Vice-Chancellors of Technical Universities are appealing to striking members of the Technical University Teachers Association of Ghana (TUTAG) and Technical Universities Administrators Association of Ghana (TUAAG) to 'kindly' go back to their posts.
The appeal was made in a statement from their association, known as Vice-Chancellors of Technical Universities of Ghana (VCTU-G), after their second regular meeting held at the Cape Coast Technical University.
TATUG and TUAAG were urged to allow for negotiations rather than the current standoff.
In a statement after the meeting signed by Rev. Prof. John F. Eshun, Chairman, VCTU-G, the leadership of the group said:
“VCTU-G observed with worry the effect of the strike action on students and the academic calendar of technical universities. VCTU-G, therefore, appeals to the staff associations to resume work while negotiations continue with the government to address the concerns. “
The Vice-Chancellors are also asking the government to as a matter of urgency address the stalemate by finding a workable solution to the concerns of the agitated lecturers and administrators.
“VCTU-G also appeals to the government to expedite actions in resolving issues raised by the staff association to ensure that industrial harmony returns to the Technical University campuses. “
TUTAG went on strike on October 7 after emoluments due them were not released despite a directive from the Ministry of Finance to the Controller and Accountant General's Department with effect from 1st August 2019.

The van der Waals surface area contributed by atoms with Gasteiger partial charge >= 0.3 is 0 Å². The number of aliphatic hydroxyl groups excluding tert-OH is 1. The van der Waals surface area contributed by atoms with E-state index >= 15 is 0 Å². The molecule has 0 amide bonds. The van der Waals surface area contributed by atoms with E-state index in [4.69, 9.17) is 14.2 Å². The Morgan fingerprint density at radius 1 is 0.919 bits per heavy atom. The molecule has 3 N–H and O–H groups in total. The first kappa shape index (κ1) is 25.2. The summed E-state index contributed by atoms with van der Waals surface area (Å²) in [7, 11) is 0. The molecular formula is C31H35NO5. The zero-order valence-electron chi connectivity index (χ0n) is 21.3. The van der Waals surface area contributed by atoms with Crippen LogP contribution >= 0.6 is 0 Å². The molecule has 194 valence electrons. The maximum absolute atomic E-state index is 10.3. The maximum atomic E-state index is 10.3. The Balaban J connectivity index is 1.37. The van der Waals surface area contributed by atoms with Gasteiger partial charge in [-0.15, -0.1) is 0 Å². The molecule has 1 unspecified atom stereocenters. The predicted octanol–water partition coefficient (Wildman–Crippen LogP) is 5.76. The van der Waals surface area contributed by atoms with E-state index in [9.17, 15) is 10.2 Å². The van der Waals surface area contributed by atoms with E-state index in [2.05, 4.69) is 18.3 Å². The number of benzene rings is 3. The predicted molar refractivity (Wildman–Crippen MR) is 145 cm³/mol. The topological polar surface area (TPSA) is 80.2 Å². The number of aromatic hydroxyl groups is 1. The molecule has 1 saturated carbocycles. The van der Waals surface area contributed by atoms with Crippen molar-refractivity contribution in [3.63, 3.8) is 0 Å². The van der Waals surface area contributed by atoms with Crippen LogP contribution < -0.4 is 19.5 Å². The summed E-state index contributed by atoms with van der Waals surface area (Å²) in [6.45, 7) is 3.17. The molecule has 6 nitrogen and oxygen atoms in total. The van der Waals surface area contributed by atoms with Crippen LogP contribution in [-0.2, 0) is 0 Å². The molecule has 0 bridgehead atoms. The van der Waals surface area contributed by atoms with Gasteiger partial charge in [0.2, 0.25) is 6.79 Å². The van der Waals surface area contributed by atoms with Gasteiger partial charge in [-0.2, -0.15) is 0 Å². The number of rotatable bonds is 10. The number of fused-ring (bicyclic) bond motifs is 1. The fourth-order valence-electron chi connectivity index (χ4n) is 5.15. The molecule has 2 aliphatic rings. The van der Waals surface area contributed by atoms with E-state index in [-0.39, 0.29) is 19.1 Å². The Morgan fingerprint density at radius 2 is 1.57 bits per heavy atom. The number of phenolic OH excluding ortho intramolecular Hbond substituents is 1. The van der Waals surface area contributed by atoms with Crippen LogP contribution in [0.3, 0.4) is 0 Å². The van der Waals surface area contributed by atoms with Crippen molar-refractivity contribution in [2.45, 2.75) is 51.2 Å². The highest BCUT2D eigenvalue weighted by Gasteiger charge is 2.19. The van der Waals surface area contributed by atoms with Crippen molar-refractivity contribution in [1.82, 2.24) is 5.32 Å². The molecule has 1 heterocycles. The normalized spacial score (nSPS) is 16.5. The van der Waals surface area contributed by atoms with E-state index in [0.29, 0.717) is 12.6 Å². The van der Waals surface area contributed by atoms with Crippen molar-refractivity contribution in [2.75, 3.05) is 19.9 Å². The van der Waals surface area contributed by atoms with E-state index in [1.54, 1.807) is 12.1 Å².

Technical Universities Administrators Association of Ghana (TUAAG), also joined demanding full benefits of migration onto the public universities' salary structure.
The three-week continuous industrial action by TUTAG and the recent indefinite strike also declared by the administrators is having dire consequences on technical education in the country at the moment.
The strike by the two unions is over the government's failure to migrate them onto the public universities' salary structure.
Meanwhile, the Ranking Member on the Education Committee of Parliament, Peter Nortsu-Kotoe wants the government to as a matter of urgency address the various issues warning that if the situation is not tackled immediately, it could distort the academic calendar.
“For three weeks now, they have been out of the lecture halls and I don't think it is the best for Technical University Education in this country. That means the semester is already disorganized and they have to do extra work when this is finally settled. The government should meet its own obligations and make sure it settles the lecturers and administrators so that they can go back to work. This should be done immediately”, he said.